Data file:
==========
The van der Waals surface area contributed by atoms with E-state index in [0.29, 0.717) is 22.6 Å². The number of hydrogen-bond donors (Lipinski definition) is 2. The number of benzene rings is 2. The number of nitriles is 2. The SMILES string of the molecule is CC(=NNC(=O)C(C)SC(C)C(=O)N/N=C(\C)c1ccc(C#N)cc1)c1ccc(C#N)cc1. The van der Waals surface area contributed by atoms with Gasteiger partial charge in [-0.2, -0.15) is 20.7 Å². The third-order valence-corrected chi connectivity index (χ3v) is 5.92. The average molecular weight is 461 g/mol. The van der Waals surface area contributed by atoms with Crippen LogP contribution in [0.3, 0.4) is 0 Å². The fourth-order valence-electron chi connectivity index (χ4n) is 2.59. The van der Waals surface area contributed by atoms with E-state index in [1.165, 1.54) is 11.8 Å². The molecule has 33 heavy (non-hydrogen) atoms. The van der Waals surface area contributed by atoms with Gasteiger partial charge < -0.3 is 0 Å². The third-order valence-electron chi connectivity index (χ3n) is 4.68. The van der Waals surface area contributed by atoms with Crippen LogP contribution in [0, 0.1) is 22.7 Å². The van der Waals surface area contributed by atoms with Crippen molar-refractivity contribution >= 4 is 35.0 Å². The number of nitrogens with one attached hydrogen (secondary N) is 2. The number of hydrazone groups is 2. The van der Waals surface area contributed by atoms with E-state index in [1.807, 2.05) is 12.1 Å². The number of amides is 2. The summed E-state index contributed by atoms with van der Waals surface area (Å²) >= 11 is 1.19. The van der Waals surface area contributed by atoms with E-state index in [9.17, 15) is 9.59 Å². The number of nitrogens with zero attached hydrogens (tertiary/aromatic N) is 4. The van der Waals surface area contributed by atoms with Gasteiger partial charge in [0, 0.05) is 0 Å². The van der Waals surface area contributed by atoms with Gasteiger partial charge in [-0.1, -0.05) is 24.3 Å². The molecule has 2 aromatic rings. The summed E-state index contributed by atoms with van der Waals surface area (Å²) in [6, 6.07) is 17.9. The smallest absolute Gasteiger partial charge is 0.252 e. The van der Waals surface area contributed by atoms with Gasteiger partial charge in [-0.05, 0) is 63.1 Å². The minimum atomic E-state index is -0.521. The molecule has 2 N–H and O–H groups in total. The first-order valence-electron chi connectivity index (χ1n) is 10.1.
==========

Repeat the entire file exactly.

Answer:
The van der Waals surface area contributed by atoms with E-state index in [0.29, 0.717) is 22.6 Å². The number of hydrogen-bond donors (Lipinski definition) is 2. The number of benzene rings is 2. The number of nitriles is 2. The SMILES string of the molecule is CC(=NNC(=O)C(C)SC(C)C(=O)N/N=C(\C)c1ccc(C#N)cc1)c1ccc(C#N)cc1. The van der Waals surface area contributed by atoms with Gasteiger partial charge in [-0.2, -0.15) is 20.7 Å². The third-order valence-corrected chi connectivity index (χ3v) is 5.92. The average molecular weight is 461 g/mol. The van der Waals surface area contributed by atoms with Crippen LogP contribution in [0.3, 0.4) is 0 Å². The fourth-order valence-electron chi connectivity index (χ4n) is 2.59. The van der Waals surface area contributed by atoms with E-state index in [1.165, 1.54) is 11.8 Å². The molecule has 33 heavy (non-hydrogen) atoms. The van der Waals surface area contributed by atoms with Gasteiger partial charge < -0.3 is 0 Å². The third-order valence-electron chi connectivity index (χ3n) is 4.68. The van der Waals surface area contributed by atoms with Crippen LogP contribution in [0, 0.1) is 22.7 Å². The van der Waals surface area contributed by atoms with Crippen molar-refractivity contribution >= 4 is 35.0 Å². The number of nitrogens with one attached hydrogen (secondary N) is 2. The number of hydrazone groups is 2. The van der Waals surface area contributed by atoms with E-state index in [1.807, 2.05) is 12.1 Å². The number of amides is 2. The summed E-state index contributed by atoms with van der Waals surface area (Å²) >= 11 is 1.19. The van der Waals surface area contributed by atoms with E-state index in [9.17, 15) is 9.59 Å². The number of nitrogens with zero attached hydrogens (tertiary/aromatic N) is 4. The van der Waals surface area contributed by atoms with Gasteiger partial charge in [0, 0.05) is 0 Å². The van der Waals surface area contributed by atoms with Gasteiger partial charge in [-0.1, -0.05) is 24.3 Å². The molecule has 2 aromatic rings. The summed E-state index contributed by atoms with van der Waals surface area (Å²) in [6, 6.07) is 17.9. The smallest absolute Gasteiger partial charge is 0.252 e. The van der Waals surface area contributed by atoms with Gasteiger partial charge in [-0.05, 0) is 63.1 Å². The minimum atomic E-state index is -0.521. The molecule has 2 N–H and O–H groups in total. The first-order valence-electron chi connectivity index (χ1n) is 10.1.